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Jesus Fish 3

New Testament Survey: The Book Of Second Thessalonians

Written By: Steve Shirley

The Book Of Second Thessalonians


  • Paul (2 Th 1:1)(2 Th 3:17)
    (For more on Paul see: Survey: Biography Of Paul)
  • Both the internal and external evidence points to Paul writing this Epistle. The doctrine, style, and manner of thought are all Pauline, and resemble 1st Thessalonians. Just as when Paul wrote 1st Thessalonians, Timothy and Silas are still with him (compare: 1 Th 1:1 and 2 Th 1:1).
  • That Paul wrote this Epistle has never been questioned until this century. The main reason it has been questioned is simply because the language of 2nd Thessalonians differs from Paul’s other letters in a few ways: (i.e. it is more formal, and uses at least 10 words not used elsewhere). Most scholars, however, do not give much credibility to these claims.
  • The early church fathers (Ignatius, Polycarp, Justin Martyr, Irenaeus, Clement of Alexandria, Tertullian, Hippolytus, Origen, Eusebius) agreed that Paul authored this book.
  • Most agree that this was the 3rd of the 13 Epistles that Paul wrote.
  • This letter was the shortest of the 9 letters that Paul wrote to the churches.

The Stats:

  • Chapters: 3
  • Verses: 47

Date Written:

  • 51 or 52 A.D. (Likely 2 to 6 months after 1st Thessalonians)

Place Written:

  • Corinth

Written To:

  • Christians at the church in Thessalonica.

Key Verses:

(2 Th 1:6-9)(2 Th 2:11-13)(2 Th 3:3,6,14-15)


  • It appears that the bearer of Paul’s first letter to the Thessalonians may have returned with news as to what had been occurring in the church since Paul wrote that letter. The good news was that their love for one another had grown as Paul had encouraged, and their faith was also increasing (2 Th 1:3). The bad news was that their persecution may have been even worse. In addition, erroneous beliefs had crept into the church. Many believed that the “day of the Lord” was already at hand.
  • This may have been partly a misunderstanding of what Paul meant in his first letter when he said Christ’s second coming would be sudden and could happen at any time (1 Th 4:13-17)(1 Th 5:4-10). However, it also appears that a counterfeit letter may have been circulating that was purported to have come from Paul (2 Th 2:2).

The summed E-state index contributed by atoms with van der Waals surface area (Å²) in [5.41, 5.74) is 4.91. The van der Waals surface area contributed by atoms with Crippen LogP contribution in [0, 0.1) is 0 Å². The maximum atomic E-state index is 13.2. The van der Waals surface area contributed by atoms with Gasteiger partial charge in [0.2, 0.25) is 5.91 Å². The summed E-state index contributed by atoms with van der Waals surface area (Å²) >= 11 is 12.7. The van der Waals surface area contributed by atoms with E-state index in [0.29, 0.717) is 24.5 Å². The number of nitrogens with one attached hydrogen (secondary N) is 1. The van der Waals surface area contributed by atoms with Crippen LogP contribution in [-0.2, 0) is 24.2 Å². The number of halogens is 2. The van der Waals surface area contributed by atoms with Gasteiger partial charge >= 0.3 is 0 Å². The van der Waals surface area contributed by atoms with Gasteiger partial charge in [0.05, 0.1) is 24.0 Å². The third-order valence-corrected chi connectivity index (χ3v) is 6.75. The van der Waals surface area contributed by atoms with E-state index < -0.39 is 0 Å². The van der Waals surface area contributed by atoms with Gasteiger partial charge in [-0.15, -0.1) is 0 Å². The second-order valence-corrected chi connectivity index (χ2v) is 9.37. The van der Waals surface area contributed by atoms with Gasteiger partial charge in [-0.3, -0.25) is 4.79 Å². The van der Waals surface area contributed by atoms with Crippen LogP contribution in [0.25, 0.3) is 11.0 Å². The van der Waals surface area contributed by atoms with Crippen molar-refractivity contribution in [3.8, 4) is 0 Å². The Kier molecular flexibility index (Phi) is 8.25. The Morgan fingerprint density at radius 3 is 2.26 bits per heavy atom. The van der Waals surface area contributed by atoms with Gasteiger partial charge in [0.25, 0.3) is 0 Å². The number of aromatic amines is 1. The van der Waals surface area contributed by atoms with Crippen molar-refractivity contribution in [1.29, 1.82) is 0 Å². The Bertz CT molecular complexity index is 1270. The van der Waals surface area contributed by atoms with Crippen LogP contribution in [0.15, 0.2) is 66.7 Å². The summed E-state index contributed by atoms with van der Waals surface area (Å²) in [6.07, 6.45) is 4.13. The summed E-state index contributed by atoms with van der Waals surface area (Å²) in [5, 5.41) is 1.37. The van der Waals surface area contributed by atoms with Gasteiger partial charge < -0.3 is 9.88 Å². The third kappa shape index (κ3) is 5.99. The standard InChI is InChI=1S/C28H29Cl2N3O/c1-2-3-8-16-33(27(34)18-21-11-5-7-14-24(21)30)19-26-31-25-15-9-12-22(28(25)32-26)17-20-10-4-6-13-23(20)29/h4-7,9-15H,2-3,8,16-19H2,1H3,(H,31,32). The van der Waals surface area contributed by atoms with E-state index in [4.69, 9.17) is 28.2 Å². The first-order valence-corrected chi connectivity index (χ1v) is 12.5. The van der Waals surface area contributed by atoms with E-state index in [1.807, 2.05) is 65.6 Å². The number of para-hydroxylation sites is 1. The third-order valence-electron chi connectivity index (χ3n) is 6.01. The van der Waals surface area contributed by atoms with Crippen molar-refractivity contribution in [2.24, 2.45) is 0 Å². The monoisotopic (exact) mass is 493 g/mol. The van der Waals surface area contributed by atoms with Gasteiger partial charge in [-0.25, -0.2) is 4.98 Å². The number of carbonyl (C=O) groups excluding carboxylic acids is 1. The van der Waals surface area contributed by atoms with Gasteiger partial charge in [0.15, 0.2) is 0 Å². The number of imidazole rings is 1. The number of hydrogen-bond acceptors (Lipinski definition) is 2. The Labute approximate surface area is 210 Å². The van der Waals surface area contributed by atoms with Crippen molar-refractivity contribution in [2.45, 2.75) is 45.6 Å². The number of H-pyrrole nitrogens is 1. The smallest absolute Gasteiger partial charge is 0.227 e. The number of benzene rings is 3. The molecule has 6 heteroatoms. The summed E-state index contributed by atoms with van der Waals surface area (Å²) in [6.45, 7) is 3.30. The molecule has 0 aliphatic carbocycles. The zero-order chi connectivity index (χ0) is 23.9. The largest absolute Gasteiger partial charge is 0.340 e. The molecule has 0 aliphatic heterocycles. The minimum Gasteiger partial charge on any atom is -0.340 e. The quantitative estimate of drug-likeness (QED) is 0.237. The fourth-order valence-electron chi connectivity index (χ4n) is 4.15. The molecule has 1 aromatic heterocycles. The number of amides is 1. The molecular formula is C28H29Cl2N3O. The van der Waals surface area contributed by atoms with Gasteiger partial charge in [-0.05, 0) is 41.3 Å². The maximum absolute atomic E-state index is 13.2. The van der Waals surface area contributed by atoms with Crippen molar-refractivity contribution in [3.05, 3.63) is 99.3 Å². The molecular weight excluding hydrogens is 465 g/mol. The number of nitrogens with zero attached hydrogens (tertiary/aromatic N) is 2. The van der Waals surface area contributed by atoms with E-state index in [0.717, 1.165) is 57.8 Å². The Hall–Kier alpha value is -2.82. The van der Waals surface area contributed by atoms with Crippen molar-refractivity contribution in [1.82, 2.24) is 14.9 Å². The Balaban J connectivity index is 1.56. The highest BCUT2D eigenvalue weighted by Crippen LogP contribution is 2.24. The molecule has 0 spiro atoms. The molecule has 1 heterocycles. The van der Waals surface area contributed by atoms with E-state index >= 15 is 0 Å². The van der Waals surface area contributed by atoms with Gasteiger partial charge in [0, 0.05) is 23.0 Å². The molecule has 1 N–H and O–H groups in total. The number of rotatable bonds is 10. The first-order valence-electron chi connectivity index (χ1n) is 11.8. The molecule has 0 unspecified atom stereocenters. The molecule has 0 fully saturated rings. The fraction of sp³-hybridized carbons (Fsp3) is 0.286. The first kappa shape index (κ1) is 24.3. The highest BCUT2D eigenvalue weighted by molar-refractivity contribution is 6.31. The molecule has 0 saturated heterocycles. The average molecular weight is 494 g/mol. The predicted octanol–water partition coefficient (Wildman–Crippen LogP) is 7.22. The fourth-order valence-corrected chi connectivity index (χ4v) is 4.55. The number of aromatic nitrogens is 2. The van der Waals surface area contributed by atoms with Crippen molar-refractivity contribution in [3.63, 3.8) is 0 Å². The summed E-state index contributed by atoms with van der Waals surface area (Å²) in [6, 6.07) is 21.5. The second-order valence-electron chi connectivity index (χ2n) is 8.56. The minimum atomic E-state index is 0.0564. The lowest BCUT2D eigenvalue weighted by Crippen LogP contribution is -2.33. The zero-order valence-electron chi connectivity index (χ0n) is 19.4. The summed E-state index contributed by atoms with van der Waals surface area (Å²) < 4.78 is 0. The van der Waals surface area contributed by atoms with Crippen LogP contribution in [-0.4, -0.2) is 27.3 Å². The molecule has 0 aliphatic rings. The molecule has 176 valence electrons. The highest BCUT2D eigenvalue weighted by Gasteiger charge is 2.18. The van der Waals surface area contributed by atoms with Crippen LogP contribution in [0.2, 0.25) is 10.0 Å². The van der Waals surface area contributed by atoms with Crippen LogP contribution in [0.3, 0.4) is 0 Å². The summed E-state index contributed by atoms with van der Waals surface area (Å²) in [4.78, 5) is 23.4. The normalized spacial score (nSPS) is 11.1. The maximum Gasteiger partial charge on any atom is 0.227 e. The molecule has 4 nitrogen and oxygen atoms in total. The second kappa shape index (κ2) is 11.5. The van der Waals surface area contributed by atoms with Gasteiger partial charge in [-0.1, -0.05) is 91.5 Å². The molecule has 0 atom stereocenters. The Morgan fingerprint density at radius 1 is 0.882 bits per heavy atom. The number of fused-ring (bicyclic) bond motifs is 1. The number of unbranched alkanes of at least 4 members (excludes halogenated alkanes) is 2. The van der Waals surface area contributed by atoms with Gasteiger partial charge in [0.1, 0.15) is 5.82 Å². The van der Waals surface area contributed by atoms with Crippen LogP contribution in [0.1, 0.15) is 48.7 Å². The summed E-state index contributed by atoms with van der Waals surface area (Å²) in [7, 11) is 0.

(As we have discussed in previous surveys, Paul often dictated his letters to another person, but signed them with his own hand so that people would know it wasn’t a forgery. This letter seems to make this very clear as he draws attention to the fact that he personally signed it (2 Th 3:17).)
  • However this false belief had spread, one result was that many people had stopped working (2 Th 3:6-15), thinking it would be unnecessary in view of the Lord’s coming.
  • In light of these things, Paul had several purposes for writing 2nd Thessalonians:

1. First, to again encourage and strengthen the new believers, and commend them for their faith and endurance in the midst of persecution.

2. To deal with the false belief that the “day of the Lord” was at hand. He did this primarily by pointing out that several things will occur before this takes place:
There will be a great apostasy (2 Th 2:3).
The man of sin, the son of perdition will be revealed (2 Th 2:3).
That man (Antichrist) will sit in God’s Temple and declare himself to be God (2 Th 2:4).
The restrainer must be removed (2 Th 2:7).

3. To confront those who had stopped working, and encourage them to get back to work (2 Th 3:6-13).

Special Emphasis:

  • Just as in 1st Thessalonians, the second coming of Jesus is the primary emphasis of this letter. Of the 47 verses, 18 deal with this.
  • The Greek words (“atakteo/ataktos“), translated as “disorderly” in (2 Th 3:6)(2 Th 3:7)(2 Th 3:11), are used nowhere else in the New Testament.
  • The Greek word (“endoxazo“), translated as “glorified,” is used only in (2 Th 1:10)(2 Th 1:12) in the New Testament.
  • In his Epistles, Paul uses the word “coming” (Gr: “parousia“) the most in 1st Thessalonians (4 times), but second most in 2nd Thessalonians (3 times).


  • The Epistle is in five divisions:

1. Salutation, 1:1-4.

2. Comfort, 1:5-12.

3. Instruction concerning the day of the Lord and the man of sin, 2:1-12.

4. Exhortations and apostolic commands, 2:13-3:15.

5. Benediction and authentication, 3:16-18.

(Survey from Scofield Reference Notes [1917 ed.]: Public Domain)

Copyright: © Steve Shirley